There is an entire provision (Section 28) devoted to the protection of information. This is yet another example of a provision that has been framed in the absolute—prohibiting the authority from revealing any information stored in the CIDR.

It would have been too much to ask for the legislation to have been completely devoid of exceptions—Section 33 allows for judicial and executive exceptions to the absolute prohibition against disclosure of information. It states that the protections of Sections 28 and 29 will not apply against the order of a district judge (or higher). Similarly, the protections under Sections 28 and 29 can be over-ridden by directions issued by an officer above the rank of joint secretary, in the interests of national security. Any such direction must be reviewed by an oversight committee before it takes effect.

This is not a legislation without flaws. There is a lot that’s left to be clarified through delegated legislation, and if there is one thing experience has taught us, it is that the devil is in the detail. One particularly disappointing provision is Section 29(4), which seems to allow core biometric information to be made public for purposes specified in the regulations—contrary to the manner in which it has otherwise been ring-fenced.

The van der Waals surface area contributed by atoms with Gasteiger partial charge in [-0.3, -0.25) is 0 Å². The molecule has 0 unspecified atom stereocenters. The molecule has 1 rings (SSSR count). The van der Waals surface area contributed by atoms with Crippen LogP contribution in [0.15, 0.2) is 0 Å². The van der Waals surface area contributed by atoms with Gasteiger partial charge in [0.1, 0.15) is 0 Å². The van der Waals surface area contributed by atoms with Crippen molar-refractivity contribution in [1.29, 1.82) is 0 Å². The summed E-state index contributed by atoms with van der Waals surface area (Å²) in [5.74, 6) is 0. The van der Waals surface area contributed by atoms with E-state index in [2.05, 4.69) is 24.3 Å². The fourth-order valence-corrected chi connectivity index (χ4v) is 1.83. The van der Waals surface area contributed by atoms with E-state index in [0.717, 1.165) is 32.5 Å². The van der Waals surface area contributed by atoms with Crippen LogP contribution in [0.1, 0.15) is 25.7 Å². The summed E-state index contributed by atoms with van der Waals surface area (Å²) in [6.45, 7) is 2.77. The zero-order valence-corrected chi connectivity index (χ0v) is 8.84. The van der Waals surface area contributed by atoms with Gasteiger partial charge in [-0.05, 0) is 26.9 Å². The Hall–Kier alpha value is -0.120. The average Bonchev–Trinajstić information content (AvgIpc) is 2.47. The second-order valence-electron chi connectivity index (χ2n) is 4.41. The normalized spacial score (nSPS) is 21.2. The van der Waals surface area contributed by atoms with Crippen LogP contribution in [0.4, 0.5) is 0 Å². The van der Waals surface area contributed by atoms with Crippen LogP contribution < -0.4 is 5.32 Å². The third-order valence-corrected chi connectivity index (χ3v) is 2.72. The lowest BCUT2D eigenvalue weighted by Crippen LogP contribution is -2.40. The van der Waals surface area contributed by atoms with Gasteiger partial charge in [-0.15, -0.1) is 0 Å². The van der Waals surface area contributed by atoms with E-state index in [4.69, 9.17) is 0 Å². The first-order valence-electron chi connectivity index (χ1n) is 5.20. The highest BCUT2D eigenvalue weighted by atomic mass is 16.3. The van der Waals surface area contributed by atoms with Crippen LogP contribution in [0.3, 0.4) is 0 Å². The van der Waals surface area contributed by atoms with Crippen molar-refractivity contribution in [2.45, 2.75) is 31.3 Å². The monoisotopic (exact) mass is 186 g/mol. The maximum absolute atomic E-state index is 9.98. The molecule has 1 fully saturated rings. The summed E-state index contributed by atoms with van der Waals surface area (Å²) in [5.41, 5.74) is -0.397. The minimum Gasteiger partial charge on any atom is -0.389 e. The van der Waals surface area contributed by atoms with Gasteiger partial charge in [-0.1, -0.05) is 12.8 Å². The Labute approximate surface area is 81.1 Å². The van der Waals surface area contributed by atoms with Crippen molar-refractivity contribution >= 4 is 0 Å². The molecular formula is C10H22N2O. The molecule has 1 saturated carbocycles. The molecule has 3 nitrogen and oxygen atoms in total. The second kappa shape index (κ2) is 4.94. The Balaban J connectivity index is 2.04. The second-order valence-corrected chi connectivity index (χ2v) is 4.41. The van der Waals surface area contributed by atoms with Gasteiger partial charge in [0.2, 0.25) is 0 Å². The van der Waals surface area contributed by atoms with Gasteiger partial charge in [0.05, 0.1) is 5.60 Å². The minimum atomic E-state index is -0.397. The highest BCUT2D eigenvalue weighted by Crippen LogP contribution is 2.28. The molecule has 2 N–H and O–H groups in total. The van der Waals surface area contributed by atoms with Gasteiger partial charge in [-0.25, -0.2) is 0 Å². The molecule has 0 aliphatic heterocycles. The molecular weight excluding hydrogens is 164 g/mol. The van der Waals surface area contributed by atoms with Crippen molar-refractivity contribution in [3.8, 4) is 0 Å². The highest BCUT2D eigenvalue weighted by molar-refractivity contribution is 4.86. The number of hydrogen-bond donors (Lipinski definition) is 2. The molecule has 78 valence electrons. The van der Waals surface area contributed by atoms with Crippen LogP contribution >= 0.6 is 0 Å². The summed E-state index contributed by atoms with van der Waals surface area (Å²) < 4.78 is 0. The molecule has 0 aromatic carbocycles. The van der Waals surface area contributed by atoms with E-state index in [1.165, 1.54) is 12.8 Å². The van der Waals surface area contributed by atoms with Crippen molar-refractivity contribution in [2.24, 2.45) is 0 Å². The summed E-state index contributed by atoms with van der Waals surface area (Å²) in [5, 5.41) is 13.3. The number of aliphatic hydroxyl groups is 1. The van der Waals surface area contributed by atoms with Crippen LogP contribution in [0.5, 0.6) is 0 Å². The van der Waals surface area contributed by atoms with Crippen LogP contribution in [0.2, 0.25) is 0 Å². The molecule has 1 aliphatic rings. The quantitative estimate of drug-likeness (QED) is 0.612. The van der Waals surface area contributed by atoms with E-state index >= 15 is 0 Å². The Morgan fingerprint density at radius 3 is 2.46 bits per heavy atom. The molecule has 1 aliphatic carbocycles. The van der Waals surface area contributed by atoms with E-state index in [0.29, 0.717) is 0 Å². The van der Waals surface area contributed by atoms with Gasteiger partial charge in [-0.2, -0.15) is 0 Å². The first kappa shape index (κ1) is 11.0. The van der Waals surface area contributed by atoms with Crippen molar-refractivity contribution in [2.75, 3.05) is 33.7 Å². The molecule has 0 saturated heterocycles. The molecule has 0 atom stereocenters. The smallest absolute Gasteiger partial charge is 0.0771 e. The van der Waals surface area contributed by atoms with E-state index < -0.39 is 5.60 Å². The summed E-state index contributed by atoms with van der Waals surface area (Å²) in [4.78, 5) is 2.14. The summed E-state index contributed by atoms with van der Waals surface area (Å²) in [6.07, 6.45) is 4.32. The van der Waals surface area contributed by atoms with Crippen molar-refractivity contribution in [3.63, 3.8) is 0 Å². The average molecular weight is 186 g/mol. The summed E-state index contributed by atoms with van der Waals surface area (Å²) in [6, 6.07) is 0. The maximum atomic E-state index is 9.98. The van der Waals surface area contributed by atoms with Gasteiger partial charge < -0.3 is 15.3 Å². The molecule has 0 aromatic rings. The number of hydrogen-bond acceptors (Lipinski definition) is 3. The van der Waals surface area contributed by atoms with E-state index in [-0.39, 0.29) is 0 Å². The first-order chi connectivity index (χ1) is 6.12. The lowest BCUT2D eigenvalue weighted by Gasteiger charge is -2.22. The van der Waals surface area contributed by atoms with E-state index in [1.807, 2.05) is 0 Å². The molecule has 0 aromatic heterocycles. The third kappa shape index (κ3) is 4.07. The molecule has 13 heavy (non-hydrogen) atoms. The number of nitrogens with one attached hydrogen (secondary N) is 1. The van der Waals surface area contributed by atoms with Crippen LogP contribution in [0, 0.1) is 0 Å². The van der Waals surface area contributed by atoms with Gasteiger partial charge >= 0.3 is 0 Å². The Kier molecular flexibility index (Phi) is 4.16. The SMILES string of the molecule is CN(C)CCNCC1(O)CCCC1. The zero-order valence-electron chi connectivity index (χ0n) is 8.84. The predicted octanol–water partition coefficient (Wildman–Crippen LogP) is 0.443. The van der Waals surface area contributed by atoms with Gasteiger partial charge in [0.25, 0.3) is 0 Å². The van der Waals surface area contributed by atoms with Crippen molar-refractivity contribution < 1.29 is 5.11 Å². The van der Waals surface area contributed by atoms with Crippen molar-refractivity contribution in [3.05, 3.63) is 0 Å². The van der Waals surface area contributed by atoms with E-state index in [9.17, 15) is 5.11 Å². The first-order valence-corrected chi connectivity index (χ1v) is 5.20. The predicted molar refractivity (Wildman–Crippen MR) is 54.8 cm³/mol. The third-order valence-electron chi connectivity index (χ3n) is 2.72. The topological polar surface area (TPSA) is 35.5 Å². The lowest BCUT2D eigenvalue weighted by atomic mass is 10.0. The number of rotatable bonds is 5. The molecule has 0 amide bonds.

In the balance, this is a good legislation, filled with the kind of stiff backbone needed in a law that will form the basis for the digitization of government services. I have apprehensions about how it will be implemented, whether in practice, the privacy protections of consent, notice and purpose limitation will be given effect to. Or whether the national security exception will be misused. But given the absolutes in the drafting, it’s likely that the courts will make short work of any transgressions.

Rahul Matthan is partner in the Technology, Media and Telecom (TMT) group at Trilegal.